Chinese spicy fermented bean paste (豆瓣酱, dòu bàn jiàng) is also known as doubanjiang, broad bean paste or chili bean sauce. It is thick and dark reddish-brown in color. And it has a strong fermented savory, salty and spicy taste. It might look and sound a little unwelcoming, but its pungency and versatility have made this ingredient a mainstay of classic dishes such as Mapo Tofu and Twice-Cooked Pork. This stuff adds a complexity of flavor to dinner centerpieces like nothing you’ve tried before!
Doubanjiang is a very salty condiment made predominantly from fermented broad (fava) beans. Its savoriness is complemented by spices such as salt, chili and sesame oil. Named the ‘soul of Sichuan cuisine’, this bean paste belongs to the extensive family of fermented brown sauces and is rich in protein. Aged for as little as a year to up to 8 years, it always has a deep umami flavor like soy sauce but with an even stronger, fermented fragrance. On a recent Chengdu street food adventure with Jordan from Chengdu Food Tours, I learnt just how essential this ingredient is in so many typical southwestern Chinese dishes.
Although spicy fermented bean paste is a well-known condiment in Sichuan food, it is actually widely used in various Chinese regional cuisines, including those of Hebei, Shandong, Anhui, Chongqing, and Shanxi. However, the oldest and most authentic recipe comes from Pixian, a district in Sichuan province famous for producing broad bean paste of the highest quality. The Mala Market sources this 3-year aged dòu bàn jiàng from Pixian for a pure concentration of spicy, salty, natural umami.
Given its sharp flavor, one of the most common ways to use spicy fermented bean paste is to add it to various types of Chinese dishes, such as salads, stews, soups, marinades, and stir-fries for an extra punch. Classic Sichuan and Chongqing hotpots will also use this bean paste in large quantities. In its cooked form, it is mainly used for accompanying meals, much like Lao Gan Ma Spicy Fermented Black Bean Sauce. These sauces taste really rich and can be used as a dip for dumplings or as a dressing for cooked food.
As the name suggests, the paste is very spicy and salty, so be mindful of the amount you use when cooking and reduce or eliminate the amount of salt accordingly.
Some of the world-famous Chinese dishes you may have heard of use spicy fermented bean paste as an essential ingredient. It’s a great replacement for processed salt and really tingles the palate in a new way. If you’re keen to replicate traditional Sichuan food, try it out in the following dishes!
- Twice Cooked Pork – Combine the broad bean paste with a little fermented black bean sauce for that most authentic of Sichuan dishes
- Sichuan Eggplant (Yu Xiang Qie Zi) – The eggplant absorbs the sauce to add an umami kick to a healthy side dish
- Sichuan Poached Beef – Just 3 tablespoons of bean paste form the basis of this dish’s taste character
- Authentic Mapo Tofu – The most famous of all Sichuanese dishes, Mapo Tofu would be nothing without dòu bàn jiàng!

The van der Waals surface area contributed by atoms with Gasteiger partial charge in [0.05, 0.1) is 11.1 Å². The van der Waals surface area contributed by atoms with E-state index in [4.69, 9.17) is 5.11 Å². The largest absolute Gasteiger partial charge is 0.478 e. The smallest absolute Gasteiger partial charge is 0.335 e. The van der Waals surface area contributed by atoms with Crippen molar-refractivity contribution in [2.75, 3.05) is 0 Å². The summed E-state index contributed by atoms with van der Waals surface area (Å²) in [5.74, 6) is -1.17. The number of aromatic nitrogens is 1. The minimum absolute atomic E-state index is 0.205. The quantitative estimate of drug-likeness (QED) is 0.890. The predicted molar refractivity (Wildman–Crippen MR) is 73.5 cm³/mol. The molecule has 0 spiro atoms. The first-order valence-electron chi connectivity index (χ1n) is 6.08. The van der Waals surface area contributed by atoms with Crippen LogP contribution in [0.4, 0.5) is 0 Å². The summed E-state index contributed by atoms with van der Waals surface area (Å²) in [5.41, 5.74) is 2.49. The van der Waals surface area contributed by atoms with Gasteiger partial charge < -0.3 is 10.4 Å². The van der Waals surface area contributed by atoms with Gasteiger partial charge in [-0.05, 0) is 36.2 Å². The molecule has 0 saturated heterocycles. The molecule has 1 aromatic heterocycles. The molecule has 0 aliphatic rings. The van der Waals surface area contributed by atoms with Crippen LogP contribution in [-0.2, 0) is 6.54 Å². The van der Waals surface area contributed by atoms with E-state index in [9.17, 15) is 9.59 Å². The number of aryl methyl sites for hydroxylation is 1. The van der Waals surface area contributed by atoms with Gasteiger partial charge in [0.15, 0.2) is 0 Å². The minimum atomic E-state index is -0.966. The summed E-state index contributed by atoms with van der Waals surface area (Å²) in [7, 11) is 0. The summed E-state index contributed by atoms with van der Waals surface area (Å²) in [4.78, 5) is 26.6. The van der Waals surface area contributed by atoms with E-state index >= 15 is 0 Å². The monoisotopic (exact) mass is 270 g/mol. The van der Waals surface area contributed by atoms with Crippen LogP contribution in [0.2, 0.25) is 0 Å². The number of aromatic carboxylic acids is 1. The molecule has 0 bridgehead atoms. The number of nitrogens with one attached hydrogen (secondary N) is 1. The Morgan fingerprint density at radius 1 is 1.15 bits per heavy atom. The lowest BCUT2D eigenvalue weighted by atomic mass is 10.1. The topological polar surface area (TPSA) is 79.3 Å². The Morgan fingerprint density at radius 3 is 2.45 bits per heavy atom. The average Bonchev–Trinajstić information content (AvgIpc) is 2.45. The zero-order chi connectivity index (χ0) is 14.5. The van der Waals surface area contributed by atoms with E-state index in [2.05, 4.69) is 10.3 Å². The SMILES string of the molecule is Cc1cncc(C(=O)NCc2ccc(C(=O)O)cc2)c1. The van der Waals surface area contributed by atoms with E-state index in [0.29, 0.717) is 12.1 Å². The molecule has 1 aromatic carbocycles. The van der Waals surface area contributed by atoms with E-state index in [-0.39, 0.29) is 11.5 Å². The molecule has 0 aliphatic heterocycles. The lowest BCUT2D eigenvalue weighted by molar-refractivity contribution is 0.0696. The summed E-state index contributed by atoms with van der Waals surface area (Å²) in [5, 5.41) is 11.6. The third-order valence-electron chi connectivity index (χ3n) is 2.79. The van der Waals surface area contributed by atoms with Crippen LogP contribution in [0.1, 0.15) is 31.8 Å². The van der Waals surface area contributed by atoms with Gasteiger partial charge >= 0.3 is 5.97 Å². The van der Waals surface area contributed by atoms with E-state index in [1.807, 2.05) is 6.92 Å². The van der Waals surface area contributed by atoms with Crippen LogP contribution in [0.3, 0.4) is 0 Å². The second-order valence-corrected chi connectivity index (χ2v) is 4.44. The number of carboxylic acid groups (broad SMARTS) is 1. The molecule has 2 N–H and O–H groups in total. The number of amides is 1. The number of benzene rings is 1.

- Suan Cai Yu (Sichuan Fish with Pickled Mustard Greens) – Here it gives a real kick to this hot and sour broth with super tender fish slices
Alternatively, you can also use fermented bean paste in these other Chinese dishes for an added spicy note:
- Ground Beef Stir Fry with Celery – Broad bean paste is the magical ingredient in this traditional meal that is ready in just 30 minutes
- Braised Daikon Radish – Much like Mapo Tofu, the staple ingredient in this dish absorbs the strong flavor from the beans
- Stir Fried Green Beans – You can adjust the spice level with more or less dòu bàn jiàng to keep a good balance of flavors
- Spicy Chicken Noodle Soup – The spicy paste braises the chicken and uses the rich sauce from that braising as the flavor base for the noodles.
You can find spicy fermented bean paste at your local Chinatown or Asian market. Try to find the authentic brand – Pi Xian Dòu bàn jiàng (or Pixian Broad Bean Paste). It’s honestly the best approach for cooking quality Sichuanese or other Chinese dishes.
If you live some way from an Asian store or don’t have enough time to visit one, you can find various types of spicy fermented beans including Pixian Broad Bean Paste on Amazon and other online stores. I’d highly recommend purchasing the 3-year Fermented Doubanjiang or the 1-year Fermented Doubanjiang from the Mala Market. Because their products are directly imported from Sichuan and much fresher than the Asian market product.
Be aware that there are many Asian condiments that go by the name “fermented bean paste”, including Japanese miso and Korean gochujang. There are also several Chinese condiments that are always referred to as fermented bean paste, for example, dòu chǐ jiàng (black bean paste) and huáng jiàng (yellow soybean paste). They have very distinct flavors and shouldn’t be used as alternatives. Try to jot down the ingredient’s original name in Chinese before shopping, so you can be sure to pick the right type.
Once opened, the spicy fermented bean paste can be stored in an airtight container or jar in the fridge for up to 3 months.